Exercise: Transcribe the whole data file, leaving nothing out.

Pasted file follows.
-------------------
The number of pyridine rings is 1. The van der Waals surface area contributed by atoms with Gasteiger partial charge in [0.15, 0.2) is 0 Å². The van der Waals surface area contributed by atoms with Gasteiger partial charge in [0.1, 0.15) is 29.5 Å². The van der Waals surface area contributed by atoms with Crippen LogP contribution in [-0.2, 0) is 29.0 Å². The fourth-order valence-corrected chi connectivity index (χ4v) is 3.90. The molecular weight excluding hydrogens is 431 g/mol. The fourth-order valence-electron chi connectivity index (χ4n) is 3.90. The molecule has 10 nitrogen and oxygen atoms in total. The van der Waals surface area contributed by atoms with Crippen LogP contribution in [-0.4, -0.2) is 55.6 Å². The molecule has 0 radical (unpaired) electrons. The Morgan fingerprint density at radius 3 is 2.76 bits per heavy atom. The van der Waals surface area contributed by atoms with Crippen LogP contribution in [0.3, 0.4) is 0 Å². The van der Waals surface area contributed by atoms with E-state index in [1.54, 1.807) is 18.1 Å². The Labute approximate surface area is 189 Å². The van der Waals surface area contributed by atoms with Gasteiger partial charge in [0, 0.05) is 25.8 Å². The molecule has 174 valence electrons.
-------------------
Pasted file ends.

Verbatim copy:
The number of pyridine rings is 1. The van der Waals surface area contributed by atoms with Gasteiger partial charge in [0.15, 0.2) is 0 Å². The van der Waals surface area contributed by atoms with Gasteiger partial charge in [0.1, 0.15) is 29.5 Å². The van der Waals surface area contributed by atoms with Crippen LogP contribution in [-0.2, 0) is 29.0 Å². The fourth-order valence-corrected chi connectivity index (χ4v) is 3.90. The molecular weight excluding hydrogens is 431 g/mol. The fourth-order valence-electron chi connectivity index (χ4n) is 3.90. The molecule has 10 nitrogen and oxygen atoms in total. The van der Waals surface area contributed by atoms with Crippen LogP contribution in [-0.4, -0.2) is 55.6 Å². The molecule has 0 radical (unpaired) electrons. The Morgan fingerprint density at radius 3 is 2.76 bits per heavy atom. The van der Waals surface area contributed by atoms with Crippen LogP contribution in [0.3, 0.4) is 0 Å². The van der Waals surface area contributed by atoms with E-state index in [1.54, 1.807) is 18.1 Å². The Labute approximate surface area is 189 Å². The van der Waals surface area contributed by atoms with Gasteiger partial charge in [0, 0.05) is 25.8 Å². The molecule has 174 valence electrons.